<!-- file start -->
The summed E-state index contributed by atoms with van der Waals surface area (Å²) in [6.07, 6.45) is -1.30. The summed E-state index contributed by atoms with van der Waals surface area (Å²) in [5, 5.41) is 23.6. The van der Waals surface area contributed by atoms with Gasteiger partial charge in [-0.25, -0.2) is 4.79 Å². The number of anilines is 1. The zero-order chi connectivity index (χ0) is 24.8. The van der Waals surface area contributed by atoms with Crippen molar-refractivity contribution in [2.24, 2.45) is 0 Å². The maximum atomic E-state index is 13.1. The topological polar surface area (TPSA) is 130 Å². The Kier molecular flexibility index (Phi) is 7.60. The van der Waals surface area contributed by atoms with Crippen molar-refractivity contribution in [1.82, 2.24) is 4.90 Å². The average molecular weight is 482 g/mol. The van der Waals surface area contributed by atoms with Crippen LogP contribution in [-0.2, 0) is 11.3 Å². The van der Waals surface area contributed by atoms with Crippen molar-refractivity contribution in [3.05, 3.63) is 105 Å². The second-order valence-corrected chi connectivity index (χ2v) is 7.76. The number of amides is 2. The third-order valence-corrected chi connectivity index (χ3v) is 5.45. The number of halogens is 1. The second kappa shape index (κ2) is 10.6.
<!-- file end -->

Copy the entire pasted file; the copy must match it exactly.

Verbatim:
The summed E-state index contributed by atoms with van der Waals surface area (Å²) in [6.07, 6.45) is -1.30. The summed E-state index contributed by atoms with van der Waals surface area (Å²) in [5, 5.41) is 23.6. The van der Waals surface area contributed by atoms with Gasteiger partial charge in [-0.25, -0.2) is 4.79 Å². The number of anilines is 1. The zero-order chi connectivity index (χ0) is 24.8. The van der Waals surface area contributed by atoms with Crippen molar-refractivity contribution in [2.24, 2.45) is 0 Å². The maximum atomic E-state index is 13.1. The topological polar surface area (TPSA) is 130 Å². The Kier molecular flexibility index (Phi) is 7.60. The van der Waals surface area contributed by atoms with Crippen molar-refractivity contribution in [1.82, 2.24) is 4.90 Å². The average molecular weight is 482 g/mol. The van der Waals surface area contributed by atoms with Crippen LogP contribution in [-0.2, 0) is 11.3 Å². The van der Waals surface area contributed by atoms with Crippen molar-refractivity contribution in [3.05, 3.63) is 105 Å². The second-order valence-corrected chi connectivity index (χ2v) is 7.76. The number of amides is 2. The third-order valence-corrected chi connectivity index (χ3v) is 5.45. The number of halogens is 1. The second kappa shape index (κ2) is 10.6.